New research measures pulse of planet Earth
The University of East Anglia is part of an international research team to use a method, normally employed by heart surgeons, to reveal the pulse of planet Earth.
The results show hidden patterns of climate change which are often overlooked by other types of analysis.
Data from UEA's Climatic Research Unit was used in the project, which was led by the University of Leicester.
Prof Phil Jones, from CRU and UEA's School of Environmental Sciences, said: "This method harnesses technology typically used to diagnose heart disease. It literally takes the pulse of the planet to detect the regularity of climate change data.
"The results reveal subtle changes in Europe's climate, and we can now see the time scales in which climate has changed he most," he added.
Multi-scale entropy analysis works by pattern-matching and searches data for repetitive small chunks - or pattern templates - that appear over and over again.
If many of these chunks are found, then the data has low entropy and high regularity. If few are found, the entropy is high and the system is harder to predict.
Lead author Prof Heiko Balzter from the University of Leicester, said: "I had the idea to apply a new method to the climate data. It has been applied a lot to diagnose heart disease, because it is good at detecting regularity and randomness in time-series data."
The study shows that some scientific data analysis methods overlook subtle changes in the 'regularity' of the temperature data.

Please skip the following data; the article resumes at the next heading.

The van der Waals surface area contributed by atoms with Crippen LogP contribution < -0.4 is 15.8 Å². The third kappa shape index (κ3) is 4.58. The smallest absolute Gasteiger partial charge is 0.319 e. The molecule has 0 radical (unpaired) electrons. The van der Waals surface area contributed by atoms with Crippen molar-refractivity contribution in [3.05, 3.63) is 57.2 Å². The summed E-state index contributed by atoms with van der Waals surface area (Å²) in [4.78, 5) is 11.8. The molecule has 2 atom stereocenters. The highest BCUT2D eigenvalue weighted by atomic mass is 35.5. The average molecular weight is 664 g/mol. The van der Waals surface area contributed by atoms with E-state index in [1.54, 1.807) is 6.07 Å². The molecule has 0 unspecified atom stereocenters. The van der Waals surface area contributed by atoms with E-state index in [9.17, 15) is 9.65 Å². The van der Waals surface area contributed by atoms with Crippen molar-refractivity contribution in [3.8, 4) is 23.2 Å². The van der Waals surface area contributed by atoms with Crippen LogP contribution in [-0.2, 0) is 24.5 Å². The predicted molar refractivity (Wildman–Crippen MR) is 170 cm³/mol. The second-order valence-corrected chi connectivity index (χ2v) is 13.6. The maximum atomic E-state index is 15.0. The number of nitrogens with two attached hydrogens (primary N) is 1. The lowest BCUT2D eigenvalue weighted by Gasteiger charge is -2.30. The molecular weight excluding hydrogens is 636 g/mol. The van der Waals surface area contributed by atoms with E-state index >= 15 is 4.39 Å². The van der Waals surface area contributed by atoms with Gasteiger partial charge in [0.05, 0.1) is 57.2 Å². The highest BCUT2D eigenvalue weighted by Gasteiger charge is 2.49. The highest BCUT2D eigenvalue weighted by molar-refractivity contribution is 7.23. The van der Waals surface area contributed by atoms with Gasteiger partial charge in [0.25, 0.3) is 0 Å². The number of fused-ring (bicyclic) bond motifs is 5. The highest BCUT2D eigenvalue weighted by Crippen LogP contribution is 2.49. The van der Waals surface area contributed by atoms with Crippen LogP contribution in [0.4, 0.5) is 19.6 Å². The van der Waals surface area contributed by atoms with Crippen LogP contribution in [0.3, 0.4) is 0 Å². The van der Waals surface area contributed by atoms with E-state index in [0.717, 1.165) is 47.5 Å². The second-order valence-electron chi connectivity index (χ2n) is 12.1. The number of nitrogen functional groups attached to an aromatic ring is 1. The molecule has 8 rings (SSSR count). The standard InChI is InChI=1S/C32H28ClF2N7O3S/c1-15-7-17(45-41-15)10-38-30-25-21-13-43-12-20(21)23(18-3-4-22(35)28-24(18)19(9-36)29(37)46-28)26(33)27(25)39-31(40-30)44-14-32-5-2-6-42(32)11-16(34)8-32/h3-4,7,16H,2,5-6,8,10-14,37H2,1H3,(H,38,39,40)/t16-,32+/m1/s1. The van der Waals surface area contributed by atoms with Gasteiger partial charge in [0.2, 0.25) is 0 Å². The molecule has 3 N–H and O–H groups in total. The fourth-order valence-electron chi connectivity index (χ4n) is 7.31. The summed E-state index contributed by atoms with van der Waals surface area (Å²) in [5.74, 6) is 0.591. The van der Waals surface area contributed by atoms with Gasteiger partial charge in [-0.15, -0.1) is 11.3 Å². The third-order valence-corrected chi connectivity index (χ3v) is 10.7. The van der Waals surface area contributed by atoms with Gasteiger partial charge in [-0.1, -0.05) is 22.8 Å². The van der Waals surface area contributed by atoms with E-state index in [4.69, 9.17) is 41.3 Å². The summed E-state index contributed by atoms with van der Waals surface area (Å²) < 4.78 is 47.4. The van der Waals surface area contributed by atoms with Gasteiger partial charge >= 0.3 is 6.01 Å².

The unique way of analysing the data involves an analysis at several temporal scales. The data are aggregated to scales of months and analysed at each scale separately to find the time-scales at which the regularity of the data changes.
The researchers analysed the Central European variance-adjusted mean monthly air temperature anomalies (CRUTEM4v) produced at UEA.
The results show that the temporal scales of the current temperatures (1961-2014) are different from the long-term average (1850-1960). At temporal scales longer than 12 months the researchers found a marked loss of regularity in the data for the past 54 years.
"Interestingly, the changes we found only operated on time-scales longer than about a year. On these time-scales the climate seems to have become less predictable," added Prof Balzter.
The study reveals that from 1961 to 2014, at time-scales from 12 to 70 months the air temperatures in Europe show less regularity compared to 1851-1960.
This may be a sign that the regional temperatures are now influenced by more complex forces at work – and the researchers suggest that it could be possible that climate system feedbacks express themselves in altered temporal scales of European temperatures.
The study also provides a map visualisation of the entropy results for the first time, showing the time scales which have changed most.
The study, entitled 'Multi-scale entropy analysis as a method for time-series analysis of climate data', is published in the Multidisciplinary Digital Publishing Institute journal Climate.
The research team included co-authors from UEA, the University of Leicester, the Centre for Ecology and Hydrology, Norwegian University of Science and Technology and King Abdulaziz University.